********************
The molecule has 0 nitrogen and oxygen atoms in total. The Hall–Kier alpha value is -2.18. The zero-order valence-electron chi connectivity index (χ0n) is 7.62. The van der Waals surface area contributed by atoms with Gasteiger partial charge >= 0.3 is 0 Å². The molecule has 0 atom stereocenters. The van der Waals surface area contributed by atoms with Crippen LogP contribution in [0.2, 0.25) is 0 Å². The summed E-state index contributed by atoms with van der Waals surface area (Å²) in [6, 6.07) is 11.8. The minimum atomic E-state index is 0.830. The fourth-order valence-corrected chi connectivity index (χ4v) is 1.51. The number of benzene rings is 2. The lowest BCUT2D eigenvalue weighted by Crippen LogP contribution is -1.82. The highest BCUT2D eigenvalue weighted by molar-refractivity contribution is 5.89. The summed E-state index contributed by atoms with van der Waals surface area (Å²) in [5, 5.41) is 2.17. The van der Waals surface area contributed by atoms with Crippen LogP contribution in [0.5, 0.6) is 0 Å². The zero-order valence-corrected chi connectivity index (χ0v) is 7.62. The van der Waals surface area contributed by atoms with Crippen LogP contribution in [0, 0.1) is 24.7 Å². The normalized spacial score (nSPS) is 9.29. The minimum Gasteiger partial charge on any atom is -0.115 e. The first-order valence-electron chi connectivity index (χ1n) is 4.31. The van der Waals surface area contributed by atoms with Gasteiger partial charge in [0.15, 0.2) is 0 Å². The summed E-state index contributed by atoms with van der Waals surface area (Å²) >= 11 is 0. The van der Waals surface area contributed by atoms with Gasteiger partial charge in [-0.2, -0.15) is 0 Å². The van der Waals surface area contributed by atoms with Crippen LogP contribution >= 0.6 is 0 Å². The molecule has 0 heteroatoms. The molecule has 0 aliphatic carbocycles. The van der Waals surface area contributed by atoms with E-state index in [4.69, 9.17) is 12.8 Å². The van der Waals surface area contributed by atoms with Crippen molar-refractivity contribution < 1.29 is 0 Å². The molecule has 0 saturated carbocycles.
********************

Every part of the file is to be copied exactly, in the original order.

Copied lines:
The molecule has 0 nitrogen and oxygen atoms in total. The Hall–Kier alpha value is -2.18. The zero-order valence-electron chi connectivity index (χ0n) is 7.62. The van der Waals surface area contributed by atoms with Gasteiger partial charge >= 0.3 is 0 Å². The molecule has 0 atom stereocenters. The van der Waals surface area contributed by atoms with Crippen LogP contribution in [0.2, 0.25) is 0 Å². The summed E-state index contributed by atoms with van der Waals surface area (Å²) in [6, 6.07) is 11.8. The minimum atomic E-state index is 0.830. The fourth-order valence-corrected chi connectivity index (χ4v) is 1.51. The number of benzene rings is 2. The lowest BCUT2D eigenvalue weighted by Crippen LogP contribution is -1.82. The highest BCUT2D eigenvalue weighted by molar-refractivity contribution is 5.89. The summed E-state index contributed by atoms with van der Waals surface area (Å²) in [5, 5.41) is 2.17. The van der Waals surface area contributed by atoms with Crippen LogP contribution in [0.5, 0.6) is 0 Å². The zero-order valence-corrected chi connectivity index (χ0v) is 7.62. The van der Waals surface area contributed by atoms with Crippen LogP contribution in [0, 0.1) is 24.7 Å². The normalized spacial score (nSPS) is 9.29. The minimum Gasteiger partial charge on any atom is -0.115 e. The first-order valence-electron chi connectivity index (χ1n) is 4.31. The van der Waals surface area contributed by atoms with Gasteiger partial charge in [0.15, 0.2) is 0 Å². The summed E-state index contributed by atoms with van der Waals surface area (Å²) >= 11 is 0. The van der Waals surface area contributed by atoms with Gasteiger partial charge in [-0.2, -0.15) is 0 Å². The van der Waals surface area contributed by atoms with Crippen LogP contribution >= 0.6 is 0 Å². The molecule has 0 heteroatoms. The molecule has 0 aliphatic carbocycles. The van der Waals surface area contributed by atoms with E-state index in [4.69, 9.17) is 12.8 Å². The van der Waals surface area contributed by atoms with Crippen molar-refractivity contribution < 1.29 is 0 Å². The molecule has 0 saturated carbocycles.